(d)   A counter offer or conditional acceptance operates as a rejection of the offer and causes it to lapse, e.g., where a horse is offered for Rs.1,000 and the offeree counter-offers Rs.990, the offer lapses by rejection.

(e)   Acceptance must be communicated to the offeror, for acceptance is complete the moment it is communicated. Where the offeree merely intended to accept but does not communicate his intention to the offeror, there is no contract. Mere mental acceptance is not enough.

(f)    Mere silence on the part of the offeree does not amount to acceptance.

Ordinarily, the offeror cannot frame his offer in such a way as to make the silence or inaction of the offeree as an acceptance. In other words, the offeror can prescribe the mode of acceptance but not the mode of rejection.

(g)   If the offer is one which is to be accepted by being acted upon, no communication of acceptance to the offeror is necessary, unless communication is stipulated for in the offer itself.

Thus, if a reward is offered for finding a lost dog, the offer is accepted by finding the dog after reading about the offer, and it is unnecessary before beginning to search for the dog to give notice of acceptance to the offeror.

(h)   Acceptance must be given within a reasonable time and before the offer lapses or is revoked. An offer becomes irrevocable by acceptance.

An acceptance never precedes an offer. There can be no acceptance of an offer which is not communicated. Similarly, performance of conditions of an offer without the knowledge of the specific offer, is no acceptance.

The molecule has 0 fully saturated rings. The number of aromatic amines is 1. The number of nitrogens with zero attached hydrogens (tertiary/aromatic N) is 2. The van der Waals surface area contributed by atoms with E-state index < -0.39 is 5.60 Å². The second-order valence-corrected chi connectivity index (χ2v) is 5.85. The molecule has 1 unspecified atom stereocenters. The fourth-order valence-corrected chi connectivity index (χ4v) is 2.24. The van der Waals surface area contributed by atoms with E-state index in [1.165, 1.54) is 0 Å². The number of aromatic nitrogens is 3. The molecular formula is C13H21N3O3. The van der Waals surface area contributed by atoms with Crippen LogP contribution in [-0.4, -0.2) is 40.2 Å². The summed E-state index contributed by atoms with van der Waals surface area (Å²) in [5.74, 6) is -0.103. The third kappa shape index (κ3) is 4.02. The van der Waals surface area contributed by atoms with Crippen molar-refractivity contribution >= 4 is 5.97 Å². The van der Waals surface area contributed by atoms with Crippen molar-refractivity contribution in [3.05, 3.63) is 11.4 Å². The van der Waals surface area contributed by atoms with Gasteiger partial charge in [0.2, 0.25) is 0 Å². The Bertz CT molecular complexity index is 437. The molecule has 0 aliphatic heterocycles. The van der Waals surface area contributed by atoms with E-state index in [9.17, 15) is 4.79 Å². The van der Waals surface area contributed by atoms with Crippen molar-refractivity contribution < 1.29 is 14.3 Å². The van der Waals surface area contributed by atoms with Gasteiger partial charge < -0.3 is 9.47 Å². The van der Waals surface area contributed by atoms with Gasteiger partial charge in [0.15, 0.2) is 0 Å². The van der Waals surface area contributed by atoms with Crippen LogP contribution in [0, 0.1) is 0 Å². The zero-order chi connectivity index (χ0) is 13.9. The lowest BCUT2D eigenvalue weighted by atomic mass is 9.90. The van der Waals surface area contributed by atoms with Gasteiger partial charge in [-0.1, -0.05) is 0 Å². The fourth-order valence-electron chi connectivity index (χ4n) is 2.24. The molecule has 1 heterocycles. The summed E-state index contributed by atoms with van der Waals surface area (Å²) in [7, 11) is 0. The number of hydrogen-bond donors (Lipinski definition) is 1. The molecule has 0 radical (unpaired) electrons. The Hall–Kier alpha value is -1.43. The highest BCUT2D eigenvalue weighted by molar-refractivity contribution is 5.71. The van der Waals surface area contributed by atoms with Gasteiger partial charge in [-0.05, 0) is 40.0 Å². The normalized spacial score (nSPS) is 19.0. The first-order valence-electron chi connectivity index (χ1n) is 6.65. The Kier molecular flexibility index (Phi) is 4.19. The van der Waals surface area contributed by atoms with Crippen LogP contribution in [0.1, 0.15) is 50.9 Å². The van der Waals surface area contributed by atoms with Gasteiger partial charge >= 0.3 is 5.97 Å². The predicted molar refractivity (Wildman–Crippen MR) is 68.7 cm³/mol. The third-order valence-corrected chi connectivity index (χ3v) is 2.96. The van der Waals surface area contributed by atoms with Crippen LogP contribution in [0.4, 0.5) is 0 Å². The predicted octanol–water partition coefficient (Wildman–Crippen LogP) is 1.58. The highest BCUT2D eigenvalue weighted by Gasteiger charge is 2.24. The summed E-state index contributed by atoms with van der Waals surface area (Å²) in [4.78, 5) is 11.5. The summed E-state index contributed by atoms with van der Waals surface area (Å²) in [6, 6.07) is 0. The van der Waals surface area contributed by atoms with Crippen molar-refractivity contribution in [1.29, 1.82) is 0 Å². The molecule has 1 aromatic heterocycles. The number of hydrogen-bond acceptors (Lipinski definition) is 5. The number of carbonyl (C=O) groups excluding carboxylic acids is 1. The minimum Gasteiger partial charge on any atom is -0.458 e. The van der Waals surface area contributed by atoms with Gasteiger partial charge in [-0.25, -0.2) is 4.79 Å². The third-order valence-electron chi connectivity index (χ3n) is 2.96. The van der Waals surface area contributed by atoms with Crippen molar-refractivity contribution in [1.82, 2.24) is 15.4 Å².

Consideration

Consideration is one of the essential elements of a valid contract. The requirement of consideration stems from the policy of extending the arm of the law to the enforcement of mutual promises of parties. A mere promise is not enforceable at law. For example, if A promises to make a gift of Rs. 500 to B, and subsequently changes his mind, B cannot succeed against A for breach of promise, as B has not given anything in return.

It is only when a promise is made for something in return from the promisee, that such promise can be enforced by law against the promisor. This something in return is the consideration for the promise.

Sir Fredrick Pollock has defined consideration “as an act or forbearance of one party, or the promise thereof is the price for which the promise of the other is bought”.

It is “some right, interest, profit, or benefit accruing to one party or some forbearance, detriment, loss or responsibility, given, suffered or undertaken by the other” (Currie v. Misa (1875) L.R. 10 Ex. 153).

Section 2(d) of the Indian Contract Act, 1872 defines consideration thus: “when at the desire of the promisor, the promisee or any other person has done or abstained from doing, or does or abstains from doing, or promises to do or to abstain from doing something, such act or abstinence or promise is called a consideration for the promise”.

The fundamental principle that consideration is essential in every contract, is laid down by both the definitions but there are some important points of difference in respect of the nature and extent of consideration and parties to it under the two systems:

(a)   Consideration at the desire of the promisor : Section 2(d) of the Act begins with the statement that consideration must move at the desire or request of the promisor. This means that whatever is done must have been done at the desire of the promisor and not voluntarily or not at the desire of a third party. If A rushes to B’s help whose house is on fire, there is no consideration but a voluntary act. But if A goes to B’s help at B’s request, there is good consideration as B did not wish to do the act gratuitously.

(b)   Consideration may move from the promisee or any other person : In English law, consideration must move from the promisee, so that a stranger to the consideration cannot sue on the contract. A person seeking to enforce a simple contract must prove in court that he himself has given the consideration in return for the promise he is seeking to enforce.